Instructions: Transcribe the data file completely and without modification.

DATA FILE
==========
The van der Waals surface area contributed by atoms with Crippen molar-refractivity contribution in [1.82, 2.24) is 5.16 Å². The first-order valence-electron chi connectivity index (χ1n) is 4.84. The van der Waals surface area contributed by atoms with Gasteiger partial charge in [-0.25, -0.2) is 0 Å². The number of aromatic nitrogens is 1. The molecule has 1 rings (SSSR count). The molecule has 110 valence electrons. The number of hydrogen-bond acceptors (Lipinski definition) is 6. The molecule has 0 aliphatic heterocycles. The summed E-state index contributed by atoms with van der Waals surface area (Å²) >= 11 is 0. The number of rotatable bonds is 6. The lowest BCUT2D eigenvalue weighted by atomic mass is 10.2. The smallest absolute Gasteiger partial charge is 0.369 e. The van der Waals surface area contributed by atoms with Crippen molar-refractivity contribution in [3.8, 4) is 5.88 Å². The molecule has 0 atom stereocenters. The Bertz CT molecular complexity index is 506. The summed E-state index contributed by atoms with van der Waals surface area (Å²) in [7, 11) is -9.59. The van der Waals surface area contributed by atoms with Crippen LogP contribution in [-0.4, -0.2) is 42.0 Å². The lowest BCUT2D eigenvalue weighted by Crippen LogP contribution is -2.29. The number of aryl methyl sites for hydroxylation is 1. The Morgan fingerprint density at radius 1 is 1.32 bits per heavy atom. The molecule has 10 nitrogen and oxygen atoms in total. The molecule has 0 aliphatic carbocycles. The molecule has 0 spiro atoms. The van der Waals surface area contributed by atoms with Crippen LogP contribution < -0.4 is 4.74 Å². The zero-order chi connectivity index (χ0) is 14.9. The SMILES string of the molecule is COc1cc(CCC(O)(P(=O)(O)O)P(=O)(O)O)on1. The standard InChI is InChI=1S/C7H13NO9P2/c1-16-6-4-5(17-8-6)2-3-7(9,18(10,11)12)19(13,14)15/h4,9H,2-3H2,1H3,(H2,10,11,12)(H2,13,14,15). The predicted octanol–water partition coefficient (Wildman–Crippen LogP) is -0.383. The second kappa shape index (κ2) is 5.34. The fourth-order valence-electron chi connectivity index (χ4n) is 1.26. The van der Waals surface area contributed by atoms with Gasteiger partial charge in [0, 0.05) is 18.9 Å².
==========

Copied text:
The van der Waals surface area contributed by atoms with Crippen molar-refractivity contribution in [1.82, 2.24) is 5.16 Å². The first-order valence-electron chi connectivity index (χ1n) is 4.84. The van der Waals surface area contributed by atoms with Gasteiger partial charge in [-0.25, -0.2) is 0 Å². The number of aromatic nitrogens is 1. The molecule has 1 rings (SSSR count). The molecule has 110 valence electrons. The number of hydrogen-bond acceptors (Lipinski definition) is 6. The molecule has 0 aliphatic heterocycles. The summed E-state index contributed by atoms with van der Waals surface area (Å²) >= 11 is 0. The number of rotatable bonds is 6. The lowest BCUT2D eigenvalue weighted by atomic mass is 10.2. The smallest absolute Gasteiger partial charge is 0.369 e. The van der Waals surface area contributed by atoms with Crippen molar-refractivity contribution in [3.8, 4) is 5.88 Å². The molecule has 0 atom stereocenters. The Bertz CT molecular complexity index is 506. The summed E-state index contributed by atoms with van der Waals surface area (Å²) in [7, 11) is -9.59. The van der Waals surface area contributed by atoms with Crippen LogP contribution in [-0.4, -0.2) is 42.0 Å². The lowest BCUT2D eigenvalue weighted by Crippen LogP contribution is -2.29. The number of aryl methyl sites for hydroxylation is 1. The Morgan fingerprint density at radius 1 is 1.32 bits per heavy atom. The molecule has 10 nitrogen and oxygen atoms in total. The molecule has 0 aliphatic carbocycles. The molecule has 0 spiro atoms. The van der Waals surface area contributed by atoms with Crippen LogP contribution < -0.4 is 4.74 Å². The zero-order chi connectivity index (χ0) is 14.9. The SMILES string of the molecule is COc1cc(CCC(O)(P(=O)(O)O)P(=O)(O)O)on1. The standard InChI is InChI=1S/C7H13NO9P2/c1-16-6-4-5(17-8-6)2-3-7(9,18(10,11)12)19(13,14)15/h4,9H,2-3H2,1H3,(H2,10,11,12)(H2,13,14,15). The predicted octanol–water partition coefficient (Wildman–Crippen LogP) is -0.383. The second kappa shape index (κ2) is 5.34. The fourth-order valence-electron chi connectivity index (χ4n) is 1.26. The van der Waals surface area contributed by atoms with Gasteiger partial charge in [0, 0.05) is 18.9 Å².